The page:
(Bloomberg) -- Caresyntax, a digital platform aimed at reducing deaths from surgery-related complications, has added $30 million to an earlier funding round from investors including accounts and funds managed by BlackRock Inc., as well as specialty insurer ProAssurance Corp.
The new capital is an extension of the company’s Series C fundraising in April, bringing the total in the round to $130 million after the first stage was oversubscribed, according to Caresyntax Chief Executive Officer Dennis Kogan. The Boston-based company didn’t disclose its valuation.
Other investors in the new funding included Harmonix, a venture capital firm focused on the health-care industry, as well as existing backers Relyens Group, Europe’s biggest medical malpractice insurer, and IPF Partners. Caresyntax’s funding round in April included investments from UnitedHealth Group’s venture fund Optum Ventures, Intel Capital, the venture arm of chip-making behemoth Intel Corp., and Lauxera Capital Partners, among others.
1 Million Deaths
Globally, more than 1 million people die from surgery complications each year, according to an article on a website for a branch of the U.S. National Institutes of Health website.
Caresyntax’s platform is used in more than 4,000 operating rooms around the world and collects data before, during and after surgery. It uses artificial intelligence and software to provide surgeons with insights, such as alerting them to blind spots or helping them determine why a procedure went wrong.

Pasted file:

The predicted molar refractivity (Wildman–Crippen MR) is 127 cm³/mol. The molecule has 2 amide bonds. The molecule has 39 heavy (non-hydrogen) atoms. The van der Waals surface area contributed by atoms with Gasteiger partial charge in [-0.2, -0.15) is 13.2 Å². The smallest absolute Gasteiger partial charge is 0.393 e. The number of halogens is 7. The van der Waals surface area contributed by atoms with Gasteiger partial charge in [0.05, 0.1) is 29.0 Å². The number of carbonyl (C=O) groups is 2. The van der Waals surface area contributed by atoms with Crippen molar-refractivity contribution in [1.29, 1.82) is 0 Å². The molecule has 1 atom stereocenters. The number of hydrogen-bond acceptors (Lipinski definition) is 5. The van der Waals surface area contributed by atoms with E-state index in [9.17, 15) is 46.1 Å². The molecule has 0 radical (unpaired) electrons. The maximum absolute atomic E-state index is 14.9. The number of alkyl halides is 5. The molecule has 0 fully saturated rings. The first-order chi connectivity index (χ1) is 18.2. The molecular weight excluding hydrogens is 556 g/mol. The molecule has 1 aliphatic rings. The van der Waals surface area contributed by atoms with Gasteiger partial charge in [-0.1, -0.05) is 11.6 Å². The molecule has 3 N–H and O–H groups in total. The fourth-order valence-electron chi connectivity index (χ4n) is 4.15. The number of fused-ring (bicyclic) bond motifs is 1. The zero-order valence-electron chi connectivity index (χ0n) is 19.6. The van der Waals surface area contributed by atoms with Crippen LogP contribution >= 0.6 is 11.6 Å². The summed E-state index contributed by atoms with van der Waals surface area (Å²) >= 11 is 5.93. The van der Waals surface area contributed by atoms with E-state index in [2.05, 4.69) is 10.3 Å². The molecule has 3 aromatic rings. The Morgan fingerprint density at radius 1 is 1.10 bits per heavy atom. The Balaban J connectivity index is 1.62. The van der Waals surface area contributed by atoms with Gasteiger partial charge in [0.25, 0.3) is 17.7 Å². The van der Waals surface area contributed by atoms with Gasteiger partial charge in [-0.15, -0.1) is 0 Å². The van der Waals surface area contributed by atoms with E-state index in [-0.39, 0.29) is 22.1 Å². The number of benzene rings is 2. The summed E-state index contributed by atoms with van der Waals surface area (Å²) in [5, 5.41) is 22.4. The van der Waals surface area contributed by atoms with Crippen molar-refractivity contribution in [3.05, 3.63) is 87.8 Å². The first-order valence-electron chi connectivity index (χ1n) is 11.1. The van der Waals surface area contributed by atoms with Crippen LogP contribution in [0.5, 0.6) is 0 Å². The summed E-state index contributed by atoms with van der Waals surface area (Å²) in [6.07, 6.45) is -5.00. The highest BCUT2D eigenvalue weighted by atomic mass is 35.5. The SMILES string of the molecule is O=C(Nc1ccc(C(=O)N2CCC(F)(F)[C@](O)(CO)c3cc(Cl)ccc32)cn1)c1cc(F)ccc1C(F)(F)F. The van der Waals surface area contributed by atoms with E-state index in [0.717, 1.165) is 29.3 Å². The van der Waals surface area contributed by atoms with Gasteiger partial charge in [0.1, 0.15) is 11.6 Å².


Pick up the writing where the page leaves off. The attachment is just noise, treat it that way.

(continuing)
The data can also be used to measure surgeons’ performance and assess why some teams have higher readmission rates -- valuable information for insurers pricing risk or for investors seeking to draw conclusions about surgical volumes.
The company was founded in 2014 by entrepreneurs Kogan and Bjoern von Siemens, whose family founded the namesake German conglomerate. The two, who met in business school at Harvard University, plan to use the additional funding to continue developing Caresyntax’s platform.
“A lot of development going forward is going to focus on proactive risk management: being side by side with physicians at the right moment in time, giving them actionable insights,” Kogan said in an interview.
As health-care costs have ballooned in the U.S., some insurers have increasingly advocated for doctors and hospitals to be reimbursed for the quality of the care they provide, instead of for the number of tests or procedures performed. The bet is that this will keep people healthier, thus reducing costs. For the system to work in settings like an operating room, though, outcomes and surgeon performance need to be measured at a more granular level.
Caresyntax seeks to provide that data, which could make it easier for doctors and payers to get more comfortable with so-called value-based care arrangements. In theory, the company’s tools could help big insurers like UnitedHealth and the government pay for performance, remitting more money if a surgery meets a certain standard and less if it doesn’t.
“The more information our software provides that can indicate the granular details of why an outcome became good or bad, the easier it is for both sides to calibrate around improving,” Kogan said. “Historically that’s been challenging for providers to do because there are so many moving pieces and costs that arrive pre- and post-surgery. Our software brings a lot of transparency about what actually happened.”
Caresyntax said it’s looking for potential M&A targets in the U.S.
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